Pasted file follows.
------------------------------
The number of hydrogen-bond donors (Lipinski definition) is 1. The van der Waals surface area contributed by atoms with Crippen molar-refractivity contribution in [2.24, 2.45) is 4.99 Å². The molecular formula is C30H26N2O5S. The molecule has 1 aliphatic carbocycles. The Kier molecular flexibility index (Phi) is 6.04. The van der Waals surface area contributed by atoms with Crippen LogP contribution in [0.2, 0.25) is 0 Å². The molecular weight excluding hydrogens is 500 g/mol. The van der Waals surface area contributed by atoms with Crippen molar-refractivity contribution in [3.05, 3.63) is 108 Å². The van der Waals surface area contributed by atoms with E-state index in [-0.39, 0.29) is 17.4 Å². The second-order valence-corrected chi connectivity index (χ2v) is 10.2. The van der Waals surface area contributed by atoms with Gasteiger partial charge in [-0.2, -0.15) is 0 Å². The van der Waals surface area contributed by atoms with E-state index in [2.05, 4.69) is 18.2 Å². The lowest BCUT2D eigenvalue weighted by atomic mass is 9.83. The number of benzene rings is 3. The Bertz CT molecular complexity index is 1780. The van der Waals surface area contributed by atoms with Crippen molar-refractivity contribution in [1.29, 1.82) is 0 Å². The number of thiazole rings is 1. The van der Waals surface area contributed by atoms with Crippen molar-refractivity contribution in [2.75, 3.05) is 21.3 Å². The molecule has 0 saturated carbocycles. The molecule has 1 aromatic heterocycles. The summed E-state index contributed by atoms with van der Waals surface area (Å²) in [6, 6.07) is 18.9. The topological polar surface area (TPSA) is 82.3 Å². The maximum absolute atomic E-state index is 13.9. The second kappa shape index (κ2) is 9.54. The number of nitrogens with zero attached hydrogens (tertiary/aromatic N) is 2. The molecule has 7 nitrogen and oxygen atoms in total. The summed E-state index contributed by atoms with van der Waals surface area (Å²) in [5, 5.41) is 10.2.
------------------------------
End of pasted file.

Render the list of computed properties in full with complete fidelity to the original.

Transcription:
The number of hydrogen-bond donors (Lipinski definition) is 1. The van der Waals surface area contributed by atoms with Crippen molar-refractivity contribution in [2.24, 2.45) is 4.99 Å². The molecular formula is C30H26N2O5S. The molecule has 1 aliphatic carbocycles. The Kier molecular flexibility index (Phi) is 6.04. The van der Waals surface area contributed by atoms with Crippen LogP contribution in [0.2, 0.25) is 0 Å². The molecular weight excluding hydrogens is 500 g/mol. The van der Waals surface area contributed by atoms with Crippen molar-refractivity contribution in [3.05, 3.63) is 108 Å². The van der Waals surface area contributed by atoms with E-state index in [-0.39, 0.29) is 17.4 Å². The second-order valence-corrected chi connectivity index (χ2v) is 10.2. The van der Waals surface area contributed by atoms with Gasteiger partial charge in [-0.2, -0.15) is 0 Å². The van der Waals surface area contributed by atoms with E-state index in [2.05, 4.69) is 18.2 Å². The lowest BCUT2D eigenvalue weighted by atomic mass is 9.83. The number of benzene rings is 3. The Bertz CT molecular complexity index is 1780. The van der Waals surface area contributed by atoms with Crippen molar-refractivity contribution in [1.29, 1.82) is 0 Å². The number of thiazole rings is 1. The van der Waals surface area contributed by atoms with Crippen molar-refractivity contribution in [2.75, 3.05) is 21.3 Å². The molecule has 0 saturated carbocycles. The molecule has 1 aromatic heterocycles. The summed E-state index contributed by atoms with van der Waals surface area (Å²) in [6, 6.07) is 18.9. The topological polar surface area (TPSA) is 82.3 Å². The maximum absolute atomic E-state index is 13.9. The second kappa shape index (κ2) is 9.54. The number of nitrogens with zero attached hydrogens (tertiary/aromatic N) is 2. The molecule has 7 nitrogen and oxygen atoms in total. The summed E-state index contributed by atoms with van der Waals surface area (Å²) in [5, 5.41) is 10.2.